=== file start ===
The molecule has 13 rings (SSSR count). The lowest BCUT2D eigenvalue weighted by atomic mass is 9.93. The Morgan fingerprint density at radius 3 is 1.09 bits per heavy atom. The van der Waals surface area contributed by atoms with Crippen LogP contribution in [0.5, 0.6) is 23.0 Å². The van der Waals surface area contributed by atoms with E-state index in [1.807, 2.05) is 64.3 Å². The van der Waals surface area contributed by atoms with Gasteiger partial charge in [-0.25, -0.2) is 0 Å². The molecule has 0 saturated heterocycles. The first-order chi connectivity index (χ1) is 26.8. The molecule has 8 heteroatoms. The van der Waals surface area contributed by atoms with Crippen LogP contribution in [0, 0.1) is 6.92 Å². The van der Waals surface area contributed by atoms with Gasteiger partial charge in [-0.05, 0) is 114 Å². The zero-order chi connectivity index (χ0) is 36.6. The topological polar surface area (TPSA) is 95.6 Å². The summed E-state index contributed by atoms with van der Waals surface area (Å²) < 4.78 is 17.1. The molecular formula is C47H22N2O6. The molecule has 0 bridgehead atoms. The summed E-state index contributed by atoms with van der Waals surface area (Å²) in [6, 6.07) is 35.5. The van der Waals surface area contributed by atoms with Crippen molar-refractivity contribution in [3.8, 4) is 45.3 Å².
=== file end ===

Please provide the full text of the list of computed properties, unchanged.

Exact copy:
The molecule has 13 rings (SSSR count). The lowest BCUT2D eigenvalue weighted by atomic mass is 9.93. The Morgan fingerprint density at radius 3 is 1.09 bits per heavy atom. The van der Waals surface area contributed by atoms with Crippen LogP contribution in [0.5, 0.6) is 23.0 Å². The van der Waals surface area contributed by atoms with E-state index in [1.807, 2.05) is 64.3 Å². The van der Waals surface area contributed by atoms with Gasteiger partial charge in [-0.25, -0.2) is 0 Å². The molecule has 0 saturated heterocycles. The first-order chi connectivity index (χ1) is 26.8. The molecule has 8 heteroatoms. The van der Waals surface area contributed by atoms with Crippen LogP contribution in [0, 0.1) is 6.92 Å². The van der Waals surface area contributed by atoms with Gasteiger partial charge in [-0.05, 0) is 114 Å². The zero-order chi connectivity index (χ0) is 36.6. The topological polar surface area (TPSA) is 95.6 Å². The summed E-state index contributed by atoms with van der Waals surface area (Å²) < 4.78 is 17.1. The molecular formula is C47H22N2O6. The molecule has 0 bridgehead atoms. The summed E-state index contributed by atoms with van der Waals surface area (Å²) in [6, 6.07) is 35.5. The van der Waals surface area contributed by atoms with Crippen molar-refractivity contribution in [3.8, 4) is 45.3 Å².